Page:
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Cash, training up for grabs at Rush Tech Rodeo

| December 16, 2013
Brain Smith, from Rush Truck Center - Austin, troubleshoots a Paccar MX engine.

Brian Smith, from Rush Truck Center – Austin, troubleshoots a Paccar MX engine.

Sunday marked the beginning of the 2013 Rush Truck Center Tech Rodeo in San Antonio with a paint and body repair challenge. The event continues through Tuesday when the Texas-based dealership group will crown its top medium- and heavy-duty technicians.

Monday began the round for engine techs, with each hoping to move on to the final round Tuesday and compete for a share of more than $20,000 in prize money.

Technicians were given 45 minutes to find and diagnose complaints on a variety of heavy- and medium-duty units. Contestants are asked to find the reason an engine won’t start, not necessarily make the repair.

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Brandon Sloan, of Rush Truck Center – Salt Lake City, says he believes the fault on the MaxxForce-powered ProStar he was assigned was caused by a restriction in the fuel return line.

He made his determination after about 20 minutes of diagnostic testing. 

Sloan, a technician for 5 years, has been with Rush for three years.

Brain Smith, from Rush Truck Center – Austin and Peterbilt’s Wade Walterscheid troubleshoots a Paccar MX engine with the aid of diagnostic software.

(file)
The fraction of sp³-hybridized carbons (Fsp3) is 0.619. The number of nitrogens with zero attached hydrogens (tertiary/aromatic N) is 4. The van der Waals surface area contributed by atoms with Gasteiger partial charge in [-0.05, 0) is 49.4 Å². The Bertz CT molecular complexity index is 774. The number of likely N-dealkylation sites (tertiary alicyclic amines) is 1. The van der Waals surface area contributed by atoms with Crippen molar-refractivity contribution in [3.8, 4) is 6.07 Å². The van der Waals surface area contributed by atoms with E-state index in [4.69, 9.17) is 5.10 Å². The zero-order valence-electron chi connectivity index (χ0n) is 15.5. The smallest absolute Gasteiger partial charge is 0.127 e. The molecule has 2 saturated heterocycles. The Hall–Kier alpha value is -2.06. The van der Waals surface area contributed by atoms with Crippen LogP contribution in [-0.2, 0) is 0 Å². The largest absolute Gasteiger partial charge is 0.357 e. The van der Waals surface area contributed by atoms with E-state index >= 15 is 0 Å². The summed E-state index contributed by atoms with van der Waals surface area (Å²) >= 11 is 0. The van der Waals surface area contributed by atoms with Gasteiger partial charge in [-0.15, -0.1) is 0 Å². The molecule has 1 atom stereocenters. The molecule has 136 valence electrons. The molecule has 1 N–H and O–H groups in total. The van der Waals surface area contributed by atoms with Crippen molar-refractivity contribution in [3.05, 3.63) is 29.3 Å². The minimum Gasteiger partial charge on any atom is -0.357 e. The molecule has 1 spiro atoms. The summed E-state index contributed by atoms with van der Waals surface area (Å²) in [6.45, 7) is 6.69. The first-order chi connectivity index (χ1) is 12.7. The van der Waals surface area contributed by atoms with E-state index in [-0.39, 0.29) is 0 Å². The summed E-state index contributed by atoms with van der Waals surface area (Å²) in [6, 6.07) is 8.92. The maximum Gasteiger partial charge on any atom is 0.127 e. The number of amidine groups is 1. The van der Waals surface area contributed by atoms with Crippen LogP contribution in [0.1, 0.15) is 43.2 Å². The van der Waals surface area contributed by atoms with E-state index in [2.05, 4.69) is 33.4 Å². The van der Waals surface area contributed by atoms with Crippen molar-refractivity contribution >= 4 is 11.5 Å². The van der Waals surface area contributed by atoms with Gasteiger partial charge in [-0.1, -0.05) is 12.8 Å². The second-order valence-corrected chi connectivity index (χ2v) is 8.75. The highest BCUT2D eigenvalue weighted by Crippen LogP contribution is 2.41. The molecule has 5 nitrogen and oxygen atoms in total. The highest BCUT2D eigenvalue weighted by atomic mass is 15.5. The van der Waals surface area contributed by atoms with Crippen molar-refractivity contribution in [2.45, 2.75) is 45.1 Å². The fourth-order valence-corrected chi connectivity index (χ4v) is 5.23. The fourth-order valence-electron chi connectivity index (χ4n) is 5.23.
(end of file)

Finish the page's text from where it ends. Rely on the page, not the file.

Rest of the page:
Brian Smith, from Rush Truck Center – Austin, and Peterbilt’s Wade Walterscheid troubleshoot a Paccar MX engine with the aid of diagnostic software.

The 2013 installment was his second Rodeo, but his first as a heavy-duty tech after making the switch from medium-duty.

Wesley Huddleson, from Rush Truck Center – Columbus (Ohio) -West, finished only a few minutes behind Sloan, but found a different issue on his International.

Huddleson, a seven year veteran Rush technician competing in his first rodeo, diagnosed his problem as a faulty fuel pump. 

Rush Truck Center technicians from across the U.S. may have descended on South Texas with hopes of winning cash and prizes, but Huddleson says there is no shortage of things you can take from the Rodeo if you don’t take home some loot.

“It’s definitely a good training opportunity,” he says. “To be able to talk with (OEM representatives) and to get more of a corporation feel for it. Networking, too. To be able to talk to different bosses and realize that it’s not just our shop having potential problems or good days and bad days. Everybody shares in that.”

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